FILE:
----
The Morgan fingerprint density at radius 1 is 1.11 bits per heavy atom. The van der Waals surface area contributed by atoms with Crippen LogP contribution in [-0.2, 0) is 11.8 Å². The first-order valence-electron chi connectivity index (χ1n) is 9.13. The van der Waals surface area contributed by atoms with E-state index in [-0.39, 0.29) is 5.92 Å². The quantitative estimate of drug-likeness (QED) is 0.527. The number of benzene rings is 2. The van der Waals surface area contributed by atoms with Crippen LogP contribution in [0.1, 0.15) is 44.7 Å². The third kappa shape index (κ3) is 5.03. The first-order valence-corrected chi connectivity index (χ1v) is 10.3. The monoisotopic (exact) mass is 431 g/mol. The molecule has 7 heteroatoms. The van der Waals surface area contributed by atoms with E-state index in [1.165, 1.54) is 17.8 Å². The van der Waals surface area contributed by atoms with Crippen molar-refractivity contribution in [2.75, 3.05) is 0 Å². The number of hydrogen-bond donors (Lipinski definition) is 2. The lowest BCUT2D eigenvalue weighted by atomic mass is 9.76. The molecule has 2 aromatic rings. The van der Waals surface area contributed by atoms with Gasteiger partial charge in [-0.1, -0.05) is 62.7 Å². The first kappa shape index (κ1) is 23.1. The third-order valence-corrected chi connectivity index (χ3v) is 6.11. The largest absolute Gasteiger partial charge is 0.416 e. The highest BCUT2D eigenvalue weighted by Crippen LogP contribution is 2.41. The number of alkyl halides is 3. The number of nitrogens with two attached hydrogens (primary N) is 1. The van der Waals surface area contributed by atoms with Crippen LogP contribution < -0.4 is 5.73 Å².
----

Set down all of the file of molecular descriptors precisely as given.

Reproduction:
The Morgan fingerprint density at radius 1 is 1.11 bits per heavy atom. The van der Waals surface area contributed by atoms with Crippen LogP contribution in [-0.2, 0) is 11.8 Å². The first-order valence-electron chi connectivity index (χ1n) is 9.13. The van der Waals surface area contributed by atoms with E-state index in [-0.39, 0.29) is 5.92 Å². The quantitative estimate of drug-likeness (QED) is 0.527. The number of benzene rings is 2. The van der Waals surface area contributed by atoms with Crippen LogP contribution in [0.1, 0.15) is 44.7 Å². The third kappa shape index (κ3) is 5.03. The first-order valence-corrected chi connectivity index (χ1v) is 10.3. The monoisotopic (exact) mass is 431 g/mol. The molecule has 7 heteroatoms. The van der Waals surface area contributed by atoms with E-state index in [1.165, 1.54) is 17.8 Å². The van der Waals surface area contributed by atoms with Crippen molar-refractivity contribution in [2.75, 3.05) is 0 Å². The number of hydrogen-bond donors (Lipinski definition) is 2. The lowest BCUT2D eigenvalue weighted by atomic mass is 9.76. The molecule has 2 aromatic rings. The van der Waals surface area contributed by atoms with Gasteiger partial charge in [-0.1, -0.05) is 62.7 Å². The first kappa shape index (κ1) is 23.1. The third-order valence-corrected chi connectivity index (χ3v) is 6.11. The largest absolute Gasteiger partial charge is 0.416 e. The highest BCUT2D eigenvalue weighted by Crippen LogP contribution is 2.41. The number of alkyl halides is 3. The number of nitrogens with two attached hydrogens (primary N) is 1. The van der Waals surface area contributed by atoms with Crippen LogP contribution < -0.4 is 5.73 Å².